A Catholic prelate in Sarawak, Malaysia, called for “harmony and mutual respect” following the country’s national elections that catapulted longtime opposition leader Anwar Ibrahim to power.
“It is important that we protect harmony and mutual respect and acceptance in Sarawak,” Archbishop Simon Poh of Kuching told AsiaNews.
The Catholic Church leader said “religious extremism and fundamentalism have no place here in Sarawak nor in Malaysia.”
He stressed the need to “go back to our forefathers’ founding principles of Malaysia” and the Rukun Negara (national principles),” the philosophy on which the idea of a Malaysian nation is based.
“Rukun Negara” were formulated in 1970 at a time of social and political conflict in the country.
Archbishop Poh, head of the Association of Churches in Sarawak, said the aim should be to achieve and foster “better unity” in society and to preserve a “democratic way of life.”
He said “Christian churches in Sarawak want first to ensure harmony and mutual acceptance and reject any extremism or fundamentalism that threatens the fabric of Sarawak and our nation.”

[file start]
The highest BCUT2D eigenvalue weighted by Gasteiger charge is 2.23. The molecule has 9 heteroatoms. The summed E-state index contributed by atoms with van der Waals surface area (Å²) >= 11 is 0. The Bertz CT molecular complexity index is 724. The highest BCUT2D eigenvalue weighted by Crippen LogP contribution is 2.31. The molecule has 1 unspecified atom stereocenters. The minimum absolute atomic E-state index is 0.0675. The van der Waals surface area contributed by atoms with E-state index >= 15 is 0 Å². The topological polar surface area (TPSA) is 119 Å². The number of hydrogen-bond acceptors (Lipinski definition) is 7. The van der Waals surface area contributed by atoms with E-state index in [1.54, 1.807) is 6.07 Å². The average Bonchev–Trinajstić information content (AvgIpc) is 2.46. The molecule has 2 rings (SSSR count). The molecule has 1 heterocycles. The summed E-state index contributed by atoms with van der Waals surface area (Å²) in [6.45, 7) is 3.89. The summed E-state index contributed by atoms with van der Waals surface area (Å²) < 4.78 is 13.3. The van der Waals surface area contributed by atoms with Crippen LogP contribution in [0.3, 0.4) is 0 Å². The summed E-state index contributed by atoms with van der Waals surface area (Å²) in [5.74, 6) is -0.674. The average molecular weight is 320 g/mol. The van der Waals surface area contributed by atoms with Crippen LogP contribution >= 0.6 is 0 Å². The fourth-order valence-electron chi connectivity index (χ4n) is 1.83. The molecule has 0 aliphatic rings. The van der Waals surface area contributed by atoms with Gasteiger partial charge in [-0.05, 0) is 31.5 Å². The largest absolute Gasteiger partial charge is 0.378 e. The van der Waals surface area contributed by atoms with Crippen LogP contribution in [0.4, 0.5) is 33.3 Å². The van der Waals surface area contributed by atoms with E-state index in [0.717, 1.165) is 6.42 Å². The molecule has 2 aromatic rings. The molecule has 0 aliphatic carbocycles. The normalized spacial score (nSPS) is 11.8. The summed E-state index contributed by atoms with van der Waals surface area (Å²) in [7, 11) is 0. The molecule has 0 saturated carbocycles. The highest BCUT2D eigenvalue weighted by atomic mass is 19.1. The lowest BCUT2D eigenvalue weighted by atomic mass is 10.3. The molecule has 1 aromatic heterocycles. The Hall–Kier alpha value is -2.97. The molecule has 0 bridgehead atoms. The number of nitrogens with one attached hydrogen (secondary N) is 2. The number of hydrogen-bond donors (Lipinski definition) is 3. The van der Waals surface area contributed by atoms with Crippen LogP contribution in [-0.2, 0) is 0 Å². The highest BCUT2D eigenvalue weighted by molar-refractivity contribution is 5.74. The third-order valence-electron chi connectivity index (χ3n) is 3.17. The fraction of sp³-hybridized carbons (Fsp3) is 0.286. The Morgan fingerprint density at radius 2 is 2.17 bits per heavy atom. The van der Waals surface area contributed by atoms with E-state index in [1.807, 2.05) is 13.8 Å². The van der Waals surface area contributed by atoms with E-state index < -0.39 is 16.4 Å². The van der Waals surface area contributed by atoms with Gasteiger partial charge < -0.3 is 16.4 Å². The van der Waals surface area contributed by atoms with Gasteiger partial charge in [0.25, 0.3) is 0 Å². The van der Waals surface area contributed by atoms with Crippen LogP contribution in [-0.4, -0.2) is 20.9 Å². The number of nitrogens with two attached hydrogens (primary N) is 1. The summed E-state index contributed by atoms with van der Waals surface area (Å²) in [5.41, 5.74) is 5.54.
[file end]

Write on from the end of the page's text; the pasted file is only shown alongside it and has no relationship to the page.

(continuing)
Christians in Malaysia comprise about nine percent of the population and are concentrated in the states of Sabah and Sarawak.
Analysts have noted that Anwar Ibrahim has been chosen to lead the country because he is the only candidate who could possibly unite the different factions in the country, said the AsiaNews report.
In Sarawak, Christian leaders have called on the Gabungan Parti Sarawak (Sarawak Parties Alliance, GPS) not to support and form a government with the Perikatan Nasional, which includes the Parti Islam Se-Malaysia (Islamic Party of Malaysia, PAS).
The GPS later declared that it will join the Pakatan Harapan coalition of Anwar.
Anwar was sworn in as prime minister before the king in Kuala Lumpur on Thursday, ending a five-day political impasse after inconclusive polls.
The ceremony at the National Palace closed the chapter on one of the most dramatic elections in Malaysia’s history, after no party managed to secure a majority to form a government for the first time since independence in 1957.
Anwar’s ascension to the premiership caps a turbulent political life, which has not only propelled him into the corridors of power but also landed him inside a jail cell.